The welcome home from World War I for the Māori Pioneer Battalion was a spectacle that bedazzled New Zealand.
The events had been planned well in advance of the soldiers' arrival in Auckland 100 years ago today. The welcome culminated a day later at the Auckland Domain in what the
at the time called "the greatest Māori ceremonial of its kind held since the royal visit to Rotorua in 1901".
AdvertisementAdvertise with NZME.
It was a prelude to equally rousing receptions to welcome the troops to their home districts.
More than 1000 men of the battalion arrived in Auckland waters on the evening of Saturday, April 5, 1919.
Guns were fired in salute, ships sounded their sirens and bands played as the troop transport Westmoreland docked the next morning.
The planning had included a plane to drop a te reo Māori message to the troops from the Mayoress, translated in the Herald as: "Warriors brave! Welcome to your shores. We hope that you have all benefited by your journey on the sea, and that all those who may have been sick are now fully restored to health. After your long services we accord you a special welcome home."
The drop was also to contain cigarettes, sweets, a welcome card, and buttonholes of manuka.
As the men left the ship and were led in their march by the Auckland Infantry Band, cheering crowds filled the wharf and lined the route up Queen St, along Karangahape Rd and over Grafton Bridge to Park Rd and the domain.
They were one of only three New Zealand Expeditionary Force formations - and the only battalion - to return from the war as a complete unit.
The first Māori Contingent had left New Zealand to fight in early 1915. A year later the NZ Pioneer Battalion was formed of Māori and Pākehā platoons. In 1917 it became a Māori unit, the Pioneer (Māori) Battalion, which later included Pacific Islanders too.
By the end of the war, 2227 Māori and 458 Pacific Islanders had served in the battalion or its predecessors. Some 336 died on active service and 734 were wounded. Māori also served in other units.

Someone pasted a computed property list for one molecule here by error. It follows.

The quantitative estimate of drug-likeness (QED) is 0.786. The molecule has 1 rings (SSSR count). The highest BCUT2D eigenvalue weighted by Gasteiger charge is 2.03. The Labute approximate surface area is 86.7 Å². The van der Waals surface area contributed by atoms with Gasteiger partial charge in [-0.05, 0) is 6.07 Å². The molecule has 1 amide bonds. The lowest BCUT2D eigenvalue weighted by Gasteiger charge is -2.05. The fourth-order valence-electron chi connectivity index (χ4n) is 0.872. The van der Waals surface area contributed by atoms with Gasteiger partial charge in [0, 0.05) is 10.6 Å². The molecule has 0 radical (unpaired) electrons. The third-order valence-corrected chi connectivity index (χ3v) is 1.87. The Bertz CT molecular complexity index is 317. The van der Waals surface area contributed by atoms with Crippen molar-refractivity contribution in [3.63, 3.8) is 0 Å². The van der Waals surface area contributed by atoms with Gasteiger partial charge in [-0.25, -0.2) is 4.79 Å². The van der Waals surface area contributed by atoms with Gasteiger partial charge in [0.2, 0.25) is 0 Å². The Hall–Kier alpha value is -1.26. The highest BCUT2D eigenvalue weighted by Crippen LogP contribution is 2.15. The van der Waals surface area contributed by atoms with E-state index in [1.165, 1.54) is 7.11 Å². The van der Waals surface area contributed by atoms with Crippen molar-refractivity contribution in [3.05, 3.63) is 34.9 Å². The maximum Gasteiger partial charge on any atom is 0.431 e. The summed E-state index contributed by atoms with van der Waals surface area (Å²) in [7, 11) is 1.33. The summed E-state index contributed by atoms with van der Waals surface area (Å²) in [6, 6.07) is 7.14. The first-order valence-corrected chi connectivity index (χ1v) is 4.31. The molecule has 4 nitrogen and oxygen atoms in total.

In Queen St, flags were flying and the homecomers were hailed with a banner that, like the Mayoress' message, read: "Brave warriors, welcome to your shores."
Inside the domain gates, the Herald observed, "a vast crowd of pākehās [sic] and Māoris waited to give the ultimate welcome.
"The pavilion and slopes surrounding the cricket ground were thronged with thousands of people, the visiting Māoris being grouped together opposite the pavilion."
"Representatives of every tribe in New Zealand were waiting there to greet the returning braves," the Herald said, using the language of the day.
"All the treasured heirlooms of the tribes had been brought from their safe-keeping for the great occasion, the greenstone meres, the kiwi mats, the chieftain's head-dresses, the beautiful piupiu skirts, and all the other details of full-dress native costume."
A large tent camp had been established at the domain for the welcome. Some 1680 people, including the 600 iwi representatives, dined at the dinner feast, cooked in hangi.
Once the speeches and religious services were done, those tempted to toast the battalion at a pub might have been deterred by a three-day Defence Department ban from city hotels for Māori troops in uniform, on pain of military arrest and severe punishment.
On the Monday the soldiers began moving off home in groups by train or coastal steamer, the last leaving the domain by Wednesday, April 9, for a new round of welcome-home parades and celebrations.